From Columbia Mailman Student to White House Fellow
Kamal Menghrajani, MD, MS ’23, wears many hats. She is an oncologist, co-founded multiple startups, and recently completed her MS in Biostatistics at Columbia Mailman School of Public Health. She was also named a 2023-2024 White House Fellow, putting her in the ranks of Sanjay Gupta, Colin Powell, Doris Kearns Goodwin, and former New York City Health Commissioner Dave Chokshi.
Founded in 1964, the White House Fellows program is one of the oldest and most distinguished post-graduate fellowships in the country, and it serves as a springboard for future public servants and leaders. Over the course of a year, Fellows interface with top-ranking government officials and work to solve pressing issues facing the American public. Menghrajani is working in the Office of Science Technology Policy, supporting President Biden’s Cancer Moonshot Initiative.
Menghrajani grew up in California and North Carolina and went to the University of Chapel Hill for her undergraduate degree and medical degrees. She got her first taste of public health work at Nourish International, where she worked on a poverty alleviation and sustainability project in Bolivia. During her residency at the University of Michigan, she collaborated with biostatisticians on a research project studying patients’ responses to bone marrow disease treatment.
After completing a fellowship at Memorial Sloan Kettering, she decided to turbocharge her career as a cancer researcher with formal training at Columbia Mailman. The highlight, she says, was her experience with the Columbia Summer Research Institute. Last fall, after meeting Dave Chokshi, former New York City Health Commissioner and former White House Fellow, she decided to apply to the program to learn about leadership and public service. “It’s very special to be able to serve the American public in this way,” she says of the opportunity.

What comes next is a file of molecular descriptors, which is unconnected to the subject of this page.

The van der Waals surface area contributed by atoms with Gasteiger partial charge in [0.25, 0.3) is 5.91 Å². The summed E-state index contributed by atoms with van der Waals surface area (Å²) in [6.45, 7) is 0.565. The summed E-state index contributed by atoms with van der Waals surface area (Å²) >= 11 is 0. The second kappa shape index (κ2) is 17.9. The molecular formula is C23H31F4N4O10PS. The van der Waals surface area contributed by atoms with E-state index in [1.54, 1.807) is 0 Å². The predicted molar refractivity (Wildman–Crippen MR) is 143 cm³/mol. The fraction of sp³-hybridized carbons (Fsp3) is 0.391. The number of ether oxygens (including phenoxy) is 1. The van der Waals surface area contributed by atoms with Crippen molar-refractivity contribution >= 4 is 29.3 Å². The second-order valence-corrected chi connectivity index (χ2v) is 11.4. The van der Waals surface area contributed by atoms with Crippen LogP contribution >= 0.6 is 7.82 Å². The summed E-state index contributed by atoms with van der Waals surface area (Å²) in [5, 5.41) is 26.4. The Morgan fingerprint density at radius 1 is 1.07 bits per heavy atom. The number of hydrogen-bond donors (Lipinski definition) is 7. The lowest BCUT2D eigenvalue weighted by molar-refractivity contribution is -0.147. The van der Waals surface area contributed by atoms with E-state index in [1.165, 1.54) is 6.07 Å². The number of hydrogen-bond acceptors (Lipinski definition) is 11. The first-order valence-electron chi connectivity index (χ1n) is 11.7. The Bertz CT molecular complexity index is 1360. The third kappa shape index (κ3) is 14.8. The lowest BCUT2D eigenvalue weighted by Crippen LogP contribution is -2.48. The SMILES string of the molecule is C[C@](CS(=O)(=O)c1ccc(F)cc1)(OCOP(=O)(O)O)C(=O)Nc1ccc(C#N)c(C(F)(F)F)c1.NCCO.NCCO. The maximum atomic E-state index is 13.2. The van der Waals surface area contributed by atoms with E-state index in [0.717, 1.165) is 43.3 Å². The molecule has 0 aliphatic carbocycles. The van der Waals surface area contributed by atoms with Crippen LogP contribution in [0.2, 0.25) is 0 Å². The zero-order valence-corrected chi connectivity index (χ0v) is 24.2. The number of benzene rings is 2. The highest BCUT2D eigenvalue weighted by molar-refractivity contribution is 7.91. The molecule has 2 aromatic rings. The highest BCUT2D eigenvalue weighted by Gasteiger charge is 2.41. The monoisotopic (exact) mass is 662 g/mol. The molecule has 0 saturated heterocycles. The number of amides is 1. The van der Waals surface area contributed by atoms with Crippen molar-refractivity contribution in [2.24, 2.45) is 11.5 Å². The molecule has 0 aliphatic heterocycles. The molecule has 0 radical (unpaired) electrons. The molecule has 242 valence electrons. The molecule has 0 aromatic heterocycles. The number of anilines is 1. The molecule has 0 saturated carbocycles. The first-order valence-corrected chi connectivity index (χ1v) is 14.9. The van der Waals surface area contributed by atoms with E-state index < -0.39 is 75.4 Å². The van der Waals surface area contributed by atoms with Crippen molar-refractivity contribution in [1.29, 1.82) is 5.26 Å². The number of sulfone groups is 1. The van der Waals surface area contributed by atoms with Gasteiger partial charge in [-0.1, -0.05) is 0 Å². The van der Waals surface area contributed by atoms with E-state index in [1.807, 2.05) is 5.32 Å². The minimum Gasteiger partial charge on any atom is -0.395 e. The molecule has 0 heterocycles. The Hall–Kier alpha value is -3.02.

What will you be doing as a White House Fellow?
Menghrajani: The Fellowship has three components. One is getting to know the fellows, who come from a variety of backgrounds. Another component is learning about leadership, from former fellows and people from across the White House and federal government. The third component is hands-on experience working alongside others within the federal government to solve big problems and support the work of the Biden-Harris Administration. The people I work with in OSTP Health Outcomes and Biden Cancer Moonshot are dedicated public servants focused on improving public health. It’s a phenomenal place to work, and I’m really excited to spend the next year working alongside this team.
Tell me about the Biden Cancer Moonshot and what you’ll be doing there.
Menghrajani: The Biden Cancer Moonshot aims to prevent more than four million cancer deaths by 2047, and improve the experience of people who are touched by cancer. The Biden Cancer Moonshot is bringing together leaders and experts from across the federal government, the public sector, the private sector, patients, and advocacy groups to achieve these ambitious goals. I hope to provide a perspective informed by my background in public health and my experience as a practicing oncologist that will make a real difference in improving the lives of patients, families, and caregivers.
Are there any experiences that stand out from your time in D.C. so far?
Menghrajani: The Childhood Cancer Forum in September was really incredible. It brought together people from industry, academia, and advocates, as well as people who were childhood cancer survivors. It was a frank discussion of issues we’re facing, such as how to prevent more kids from getting cancer, how to help more kids get the treatments and cures they need, and how to help patients and families through this incredibly tough time in their lives. Bringing people together is a real strength of the Biden-Harris Administration, and I felt so privileged to be a part of this White House.